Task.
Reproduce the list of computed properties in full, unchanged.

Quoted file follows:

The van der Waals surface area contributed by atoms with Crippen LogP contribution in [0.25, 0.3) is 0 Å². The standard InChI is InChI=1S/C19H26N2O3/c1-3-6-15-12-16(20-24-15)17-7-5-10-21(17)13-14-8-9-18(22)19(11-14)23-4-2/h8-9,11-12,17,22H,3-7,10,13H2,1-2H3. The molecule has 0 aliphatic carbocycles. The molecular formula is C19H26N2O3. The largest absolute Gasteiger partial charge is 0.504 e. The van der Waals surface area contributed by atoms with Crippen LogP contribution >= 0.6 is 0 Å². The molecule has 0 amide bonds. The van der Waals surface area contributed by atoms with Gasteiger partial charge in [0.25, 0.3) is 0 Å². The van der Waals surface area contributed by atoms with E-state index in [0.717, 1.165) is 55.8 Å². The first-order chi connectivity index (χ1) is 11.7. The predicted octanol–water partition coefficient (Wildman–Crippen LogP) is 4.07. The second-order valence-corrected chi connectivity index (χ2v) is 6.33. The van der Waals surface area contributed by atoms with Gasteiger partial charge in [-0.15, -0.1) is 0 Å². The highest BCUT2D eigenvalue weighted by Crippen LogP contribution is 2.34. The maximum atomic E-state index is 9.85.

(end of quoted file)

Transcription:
The van der Waals surface area contributed by atoms with Crippen LogP contribution in [0.25, 0.3) is 0 Å². The standard InChI is InChI=1S/C19H26N2O3/c1-3-6-15-12-16(20-24-15)17-7-5-10-21(17)13-14-8-9-18(22)19(11-14)23-4-2/h8-9,11-12,17,22H,3-7,10,13H2,1-2H3. The molecule has 0 aliphatic carbocycles. The molecular formula is C19H26N2O3. The largest absolute Gasteiger partial charge is 0.504 e. The van der Waals surface area contributed by atoms with Crippen LogP contribution >= 0.6 is 0 Å². The molecule has 0 amide bonds. The van der Waals surface area contributed by atoms with Gasteiger partial charge in [0.25, 0.3) is 0 Å². The van der Waals surface area contributed by atoms with E-state index in [0.717, 1.165) is 55.8 Å². The first-order chi connectivity index (χ1) is 11.7. The predicted octanol–water partition coefficient (Wildman–Crippen LogP) is 4.07. The second-order valence-corrected chi connectivity index (χ2v) is 6.33. The van der Waals surface area contributed by atoms with Gasteiger partial charge in [-0.15, -0.1) is 0 Å². The highest BCUT2D eigenvalue weighted by Crippen LogP contribution is 2.34. The maximum atomic E-state index is 9.85.